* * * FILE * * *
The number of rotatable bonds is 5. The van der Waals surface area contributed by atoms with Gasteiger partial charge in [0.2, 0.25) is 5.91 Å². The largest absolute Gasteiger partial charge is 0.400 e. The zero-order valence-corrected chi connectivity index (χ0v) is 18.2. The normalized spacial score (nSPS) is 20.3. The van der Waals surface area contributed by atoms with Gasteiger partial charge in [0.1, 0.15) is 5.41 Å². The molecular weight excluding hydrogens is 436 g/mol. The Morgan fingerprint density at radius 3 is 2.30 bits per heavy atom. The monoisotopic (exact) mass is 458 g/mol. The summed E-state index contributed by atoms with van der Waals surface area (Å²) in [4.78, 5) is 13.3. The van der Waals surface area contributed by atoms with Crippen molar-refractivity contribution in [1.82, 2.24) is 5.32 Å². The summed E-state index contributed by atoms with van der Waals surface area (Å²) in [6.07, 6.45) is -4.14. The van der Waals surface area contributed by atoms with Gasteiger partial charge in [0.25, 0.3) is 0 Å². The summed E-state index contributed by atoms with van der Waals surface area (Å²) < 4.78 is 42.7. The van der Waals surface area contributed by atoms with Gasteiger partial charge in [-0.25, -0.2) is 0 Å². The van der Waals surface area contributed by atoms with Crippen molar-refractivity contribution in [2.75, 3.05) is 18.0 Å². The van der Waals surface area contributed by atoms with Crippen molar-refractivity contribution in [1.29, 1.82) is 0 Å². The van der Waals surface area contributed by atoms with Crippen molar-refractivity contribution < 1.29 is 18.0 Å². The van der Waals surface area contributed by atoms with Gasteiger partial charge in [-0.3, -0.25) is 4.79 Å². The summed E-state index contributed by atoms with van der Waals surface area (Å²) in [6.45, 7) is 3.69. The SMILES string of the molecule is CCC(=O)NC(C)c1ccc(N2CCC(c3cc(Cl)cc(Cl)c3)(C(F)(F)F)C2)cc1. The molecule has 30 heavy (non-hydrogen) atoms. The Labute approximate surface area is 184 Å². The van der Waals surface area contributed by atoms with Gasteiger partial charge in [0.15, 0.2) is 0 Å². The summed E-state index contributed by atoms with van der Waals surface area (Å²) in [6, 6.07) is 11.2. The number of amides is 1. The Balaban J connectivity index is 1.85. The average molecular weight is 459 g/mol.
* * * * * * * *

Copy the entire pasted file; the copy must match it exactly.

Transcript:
The number of rotatable bonds is 5. The van der Waals surface area contributed by atoms with Gasteiger partial charge in [0.2, 0.25) is 5.91 Å². The largest absolute Gasteiger partial charge is 0.400 e. The zero-order valence-corrected chi connectivity index (χ0v) is 18.2. The normalized spacial score (nSPS) is 20.3. The van der Waals surface area contributed by atoms with Gasteiger partial charge in [0.1, 0.15) is 5.41 Å². The molecular weight excluding hydrogens is 436 g/mol. The Morgan fingerprint density at radius 3 is 2.30 bits per heavy atom. The monoisotopic (exact) mass is 458 g/mol. The summed E-state index contributed by atoms with van der Waals surface area (Å²) in [4.78, 5) is 13.3. The van der Waals surface area contributed by atoms with Crippen molar-refractivity contribution in [1.82, 2.24) is 5.32 Å². The summed E-state index contributed by atoms with van der Waals surface area (Å²) in [6.07, 6.45) is -4.14. The van der Waals surface area contributed by atoms with Gasteiger partial charge in [0.25, 0.3) is 0 Å². The summed E-state index contributed by atoms with van der Waals surface area (Å²) < 4.78 is 42.7. The van der Waals surface area contributed by atoms with Gasteiger partial charge in [-0.25, -0.2) is 0 Å². The van der Waals surface area contributed by atoms with Crippen molar-refractivity contribution in [2.75, 3.05) is 18.0 Å². The van der Waals surface area contributed by atoms with Crippen molar-refractivity contribution in [1.29, 1.82) is 0 Å². The van der Waals surface area contributed by atoms with Crippen molar-refractivity contribution < 1.29 is 18.0 Å². The van der Waals surface area contributed by atoms with Gasteiger partial charge in [-0.3, -0.25) is 4.79 Å². The summed E-state index contributed by atoms with van der Waals surface area (Å²) in [6.45, 7) is 3.69. The SMILES string of the molecule is CCC(=O)NC(C)c1ccc(N2CCC(c3cc(Cl)cc(Cl)c3)(C(F)(F)F)C2)cc1. The molecule has 30 heavy (non-hydrogen) atoms. The Labute approximate surface area is 184 Å². The van der Waals surface area contributed by atoms with Gasteiger partial charge in [0.15, 0.2) is 0 Å². The summed E-state index contributed by atoms with van der Waals surface area (Å²) in [6, 6.07) is 11.2. The number of amides is 1. The Balaban J connectivity index is 1.85. The average molecular weight is 459 g/mol.